Oh well, an entertaining read, decently tied up at the end but with obvious need for a sequel (that is already out).  I can nitpick, but I really want to read the next book so that is what really matters.

3 ½ stars

Fantasy Review: ‘The Scar’ by Sergey and Marina Dyachenko

Sometimes grabbing things off the shelf randomly pays off.  Sometimes translations are done seamlessly.  Sometimes collaboration’s don’t completely suck.  Sometimes the guy behind my computer screen doesn’t have a damn clue how to open a review.

Perhaps with comparisons to other well-known fantasy works of recent history?  I guess I could try.  Egert has the wit and brains of Locke Lamora combined with the arrogant assholeness of Jezal dan Luther… Scratch that comparisons are no good if everyone doesn’t know the source.

Well hell, I have been on vacation for a week, I am taking the lazy way out and opening with a summery.  Egert is living the good life in the elite guards.  Perhaps not loved by all, but certainly the man many aspire to be.  He has a way with the ladies, more talent than he knows what to do with and an almost unquenchable thirst for thrills (with no problem risking the lives of others to satisfy his thirst).  We first meet him engaging in a barroom knife throwing contest; using a young serving girl to hold his props.  A short run of his exploits are given, many resulting in him making a fool out of someone else while basking in his own glory.

So it continues when Egert notices a pretty young student visiting town with her fiancé.  Always wanting what someone else has he pokes and prods until the young man feels compelled to challenge Egert to a duel.  When the duel ends the visitor is dead in the street, fiancé Toria is crying, and a mysterious stranger remembers Egert’s face.  When this wanderer leaves a mark on Egert’s face in a later duel the book takes off.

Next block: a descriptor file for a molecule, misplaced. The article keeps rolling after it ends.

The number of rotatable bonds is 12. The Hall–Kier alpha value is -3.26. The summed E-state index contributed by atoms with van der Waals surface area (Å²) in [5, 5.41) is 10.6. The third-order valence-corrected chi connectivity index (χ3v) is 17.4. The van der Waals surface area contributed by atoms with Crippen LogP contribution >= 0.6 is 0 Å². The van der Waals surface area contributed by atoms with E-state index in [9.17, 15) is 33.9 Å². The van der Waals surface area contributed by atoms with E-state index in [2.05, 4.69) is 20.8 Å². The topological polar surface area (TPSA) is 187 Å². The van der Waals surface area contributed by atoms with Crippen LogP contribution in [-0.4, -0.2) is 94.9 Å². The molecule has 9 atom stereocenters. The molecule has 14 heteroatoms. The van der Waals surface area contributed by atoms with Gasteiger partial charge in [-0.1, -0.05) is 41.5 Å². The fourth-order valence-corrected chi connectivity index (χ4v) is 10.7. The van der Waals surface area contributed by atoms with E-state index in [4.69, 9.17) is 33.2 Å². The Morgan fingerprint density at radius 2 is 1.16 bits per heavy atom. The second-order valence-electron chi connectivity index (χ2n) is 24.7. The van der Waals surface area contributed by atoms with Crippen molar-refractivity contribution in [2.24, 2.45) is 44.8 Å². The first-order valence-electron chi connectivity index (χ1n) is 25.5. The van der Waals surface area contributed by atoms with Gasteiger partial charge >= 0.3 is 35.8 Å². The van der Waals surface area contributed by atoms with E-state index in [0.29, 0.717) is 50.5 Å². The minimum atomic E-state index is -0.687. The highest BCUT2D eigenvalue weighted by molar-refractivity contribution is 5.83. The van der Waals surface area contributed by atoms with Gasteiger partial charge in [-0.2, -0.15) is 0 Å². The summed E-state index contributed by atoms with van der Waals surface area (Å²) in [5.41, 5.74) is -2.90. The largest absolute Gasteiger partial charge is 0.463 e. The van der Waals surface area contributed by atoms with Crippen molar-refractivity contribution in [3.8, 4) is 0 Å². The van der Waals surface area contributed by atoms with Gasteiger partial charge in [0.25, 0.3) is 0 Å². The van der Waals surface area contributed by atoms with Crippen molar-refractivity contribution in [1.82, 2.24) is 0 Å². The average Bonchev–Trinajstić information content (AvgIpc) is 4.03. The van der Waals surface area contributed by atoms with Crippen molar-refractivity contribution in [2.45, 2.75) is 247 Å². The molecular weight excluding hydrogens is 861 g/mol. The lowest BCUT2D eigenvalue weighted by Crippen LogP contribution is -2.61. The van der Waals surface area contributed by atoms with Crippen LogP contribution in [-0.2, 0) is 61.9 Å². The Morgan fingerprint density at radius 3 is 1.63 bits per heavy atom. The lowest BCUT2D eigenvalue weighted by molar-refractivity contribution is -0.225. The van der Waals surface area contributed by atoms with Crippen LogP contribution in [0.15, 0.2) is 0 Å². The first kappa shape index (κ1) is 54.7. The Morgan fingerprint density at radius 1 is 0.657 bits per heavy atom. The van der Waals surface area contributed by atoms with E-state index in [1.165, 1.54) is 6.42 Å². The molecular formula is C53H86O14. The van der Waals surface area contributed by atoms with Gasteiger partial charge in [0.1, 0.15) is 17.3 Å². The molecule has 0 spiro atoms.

Take a look at what the authors have done here.  A thoroughly unlikable character without being a complete psychopath.  Not an antihero, we are not supposed to like him.  Not a villain either, no cheap clichés are employed to make us hate him.  No murders, tortures, rapes, or cussing out of elderly in his path.  Instead we see a realistic bully, high on the praise he consistently gets, who’s ‘crime’ is seen as completely defensible by the laws he has grown up with.

So when this unlikable man is marked by the wanderer the change we see is shocking.  Our brash lead character is suddenly unlikable in a completely different way; a sniveling coward.  Which is more horrible, the death he caused?  Or pushing a woman out of a hiding place as he dives into it when the bandits come?  It will be a long path to get back what he once had.  Along the way he will fail test after test, including some particularly cruel actions made by former friends.

Egert’s possible redemption story is only half of the book though.  That fateful night didn’t just affect him and the dead man; a young lady watched her life plans changed completely with the thrust of a sword.  Toria also falls into the lowest point of her life.  Of course she eventually meets Egert again.  Of course their story becomes intertwined.  To speak of it would spoil half the book, but be sure it was moving.  Sacrifices must be made by both, lives are saved and bonds are made over the worst of starting circumstances.  Toria’s arc never over takes Egert’s, but rather than playing second fiddle it eventually merges into one cohesive story.  Very well done.

In the background of this story of redemption and rebuilding is an interesting fantasy backdrop.  A cult makes a major power play.  A lone mage uses everything he can to stop some serious forces.  And the Wanderer comes back for a rare ending that both does what I was hoping but surprised me in how it was done.

A real gem of a story found by accident, smart and full of heart, and recommended for anyone looking for a fantasy outside the norm.

4 stars